Methods to Reduce Late Bill Payments

An article from Western Union focusing on methods for merchants to reduce late bill payments from their customers.

The article references conversations with Yogesh Oka from Edgar, Dunn & Company's San Francisco office.

 

Method to Reduce Late Payments

Help customers pay on time offering recurring payments, new payment channels and educational insights.

It’s the end of the month. Amid work and family responsibilities, your customer suddenly remembers she needs to make a payment to your company. But does she have enough money to cover it today? Or should she wait until after payday and risk incurring a late fee?

This type of panicked scenario is all too familiar for the more than 50 percent of Americans who don’t use a monthly budget, says Yogesh Oka, manager at the San Francisco office of Edgar, Dunn & Company, a payments consulting firm. These consumers submit late payments due to a combination of factors, including lack of funds, poor planning or insufficient time between when a paycheck is received and a bill is due.

While billers cannot reform personal financial habits, they can take steps to help customers make timely payments.

Send Reminders
For some customers, disorganization is the primary culprit behind late payments. When a paper bill is hidden beneath a growing pile of mail, it’s easy for these customers to forget about it. Fortunately, today’s billers can use simple tools to help their customers stay on track.

“[Billers] need to be where their customers are and on the channels they’re on,” Oka says. To stay in touch with customers, Oka says billers should consider sending text or email payment reminders. These kinds of reminders yield a similar response rate as an incentive program that rewards timely payments; however, they are more cost-effective.

A mobile bill payment app is another option that many billers are exploring. If a customer receives a payment reminder, he or she can immediately make a payment via the mobile app. To prioritize security and convenience, apps should have the capability to store account information so customers can quickly authorize a payment and not have to worry about entering sensitive data remotely. The more user-friendly the app, the more likely it is that customers will use it to pay, Oka says.

Offer Automated Payments
Recurring payments are a surefire way to receive payments on time because they’re automatic, reducing the need for consumers to stay on top of the situation, says Dr. Lars Perner, assistant professor of clinical marketing at the University of Southern California.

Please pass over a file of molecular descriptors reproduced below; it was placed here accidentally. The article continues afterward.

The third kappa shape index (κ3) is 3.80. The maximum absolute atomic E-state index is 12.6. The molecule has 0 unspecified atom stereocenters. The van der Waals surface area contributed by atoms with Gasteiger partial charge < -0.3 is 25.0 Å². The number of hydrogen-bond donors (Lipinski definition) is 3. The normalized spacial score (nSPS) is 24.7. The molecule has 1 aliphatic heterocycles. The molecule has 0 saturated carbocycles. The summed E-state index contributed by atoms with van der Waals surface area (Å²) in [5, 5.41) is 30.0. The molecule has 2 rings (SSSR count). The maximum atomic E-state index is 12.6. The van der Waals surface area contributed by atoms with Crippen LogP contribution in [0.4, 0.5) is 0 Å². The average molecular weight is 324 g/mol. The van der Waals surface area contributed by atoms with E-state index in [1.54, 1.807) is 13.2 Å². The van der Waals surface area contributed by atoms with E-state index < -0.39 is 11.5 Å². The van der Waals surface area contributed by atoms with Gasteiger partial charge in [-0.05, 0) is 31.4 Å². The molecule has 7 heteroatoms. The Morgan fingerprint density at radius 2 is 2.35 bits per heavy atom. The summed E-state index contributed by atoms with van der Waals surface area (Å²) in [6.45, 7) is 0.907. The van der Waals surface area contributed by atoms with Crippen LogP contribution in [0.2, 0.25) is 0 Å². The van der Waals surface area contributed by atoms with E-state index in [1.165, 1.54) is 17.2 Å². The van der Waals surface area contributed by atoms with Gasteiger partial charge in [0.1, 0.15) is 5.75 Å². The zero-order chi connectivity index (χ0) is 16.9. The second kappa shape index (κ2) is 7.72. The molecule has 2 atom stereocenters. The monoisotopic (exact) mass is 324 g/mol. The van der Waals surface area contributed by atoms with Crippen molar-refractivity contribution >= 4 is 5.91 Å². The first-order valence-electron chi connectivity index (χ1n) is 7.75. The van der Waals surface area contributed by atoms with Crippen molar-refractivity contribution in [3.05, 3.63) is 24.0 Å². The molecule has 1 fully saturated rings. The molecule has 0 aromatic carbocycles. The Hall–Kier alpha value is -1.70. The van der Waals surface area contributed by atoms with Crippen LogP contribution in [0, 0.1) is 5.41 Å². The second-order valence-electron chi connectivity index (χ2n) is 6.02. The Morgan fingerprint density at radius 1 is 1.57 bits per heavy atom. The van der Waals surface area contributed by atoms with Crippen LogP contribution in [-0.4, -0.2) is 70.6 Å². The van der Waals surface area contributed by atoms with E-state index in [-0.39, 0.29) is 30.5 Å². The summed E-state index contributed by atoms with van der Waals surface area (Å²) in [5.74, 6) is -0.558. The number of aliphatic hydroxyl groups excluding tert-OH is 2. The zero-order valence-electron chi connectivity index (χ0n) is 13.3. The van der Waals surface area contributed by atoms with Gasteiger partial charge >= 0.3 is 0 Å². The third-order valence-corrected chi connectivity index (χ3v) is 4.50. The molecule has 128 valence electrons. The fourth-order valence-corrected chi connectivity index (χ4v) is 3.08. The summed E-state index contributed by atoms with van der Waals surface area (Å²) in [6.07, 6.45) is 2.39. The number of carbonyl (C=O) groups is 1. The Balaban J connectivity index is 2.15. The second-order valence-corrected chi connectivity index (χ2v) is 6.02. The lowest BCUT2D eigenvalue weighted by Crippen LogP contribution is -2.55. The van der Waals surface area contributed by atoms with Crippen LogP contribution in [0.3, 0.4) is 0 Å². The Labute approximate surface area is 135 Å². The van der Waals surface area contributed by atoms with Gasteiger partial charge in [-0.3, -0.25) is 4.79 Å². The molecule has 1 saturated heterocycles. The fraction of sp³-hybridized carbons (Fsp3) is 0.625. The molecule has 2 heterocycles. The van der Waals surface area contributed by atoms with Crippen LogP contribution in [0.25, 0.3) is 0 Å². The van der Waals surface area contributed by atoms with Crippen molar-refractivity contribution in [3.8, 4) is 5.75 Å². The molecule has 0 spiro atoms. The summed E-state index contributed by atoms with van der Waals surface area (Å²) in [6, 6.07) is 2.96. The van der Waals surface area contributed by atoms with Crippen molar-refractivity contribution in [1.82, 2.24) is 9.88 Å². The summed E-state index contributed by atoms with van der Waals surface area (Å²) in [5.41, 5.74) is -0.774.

Customers are less likely to leave an institution once enrolled in a recurring payment plan, Oka says. However, some people — particularly low-income individuals — are uncomfortable with the perceived lack of control that comes from automated payments.

For billers, the key is explaining that recurring plans can give customers more control over their cash flow. For example, a customer can time payments to coincide with his or her twice-monthly paycheck. And because recurring plans ensure payments are made on time, they can actually spare customers from expensive late fees and gaps in crucial services.

Educate Them on the Reality of Late Payments
One way to deter late payments is to educate customers about their negative impact, Perner says. For example, some consumers wait until the last minute to make a payment in an attempt to maximize the amount of interest their bank account accrues. “Consumers should be educated that the earnings on interest simply don’t stand in proportion to late fees that may result if the consumer forgets to pay in time,” Perner says.

If the biller has a monthly newsletter or other regular communication vehicles, they can use these channels to explain why it’s important to make timely payments. Then, the biller can offer solutions such as setting up reminders or opting into recurring plans.

While there is no cure-all for late payers, billers should acknowledge the reality in which they are operating. “It’s more a lack of financial literacy than anything else,” Oka says, “so billers need to do everything they can to make payments as easy and convenient as possible.”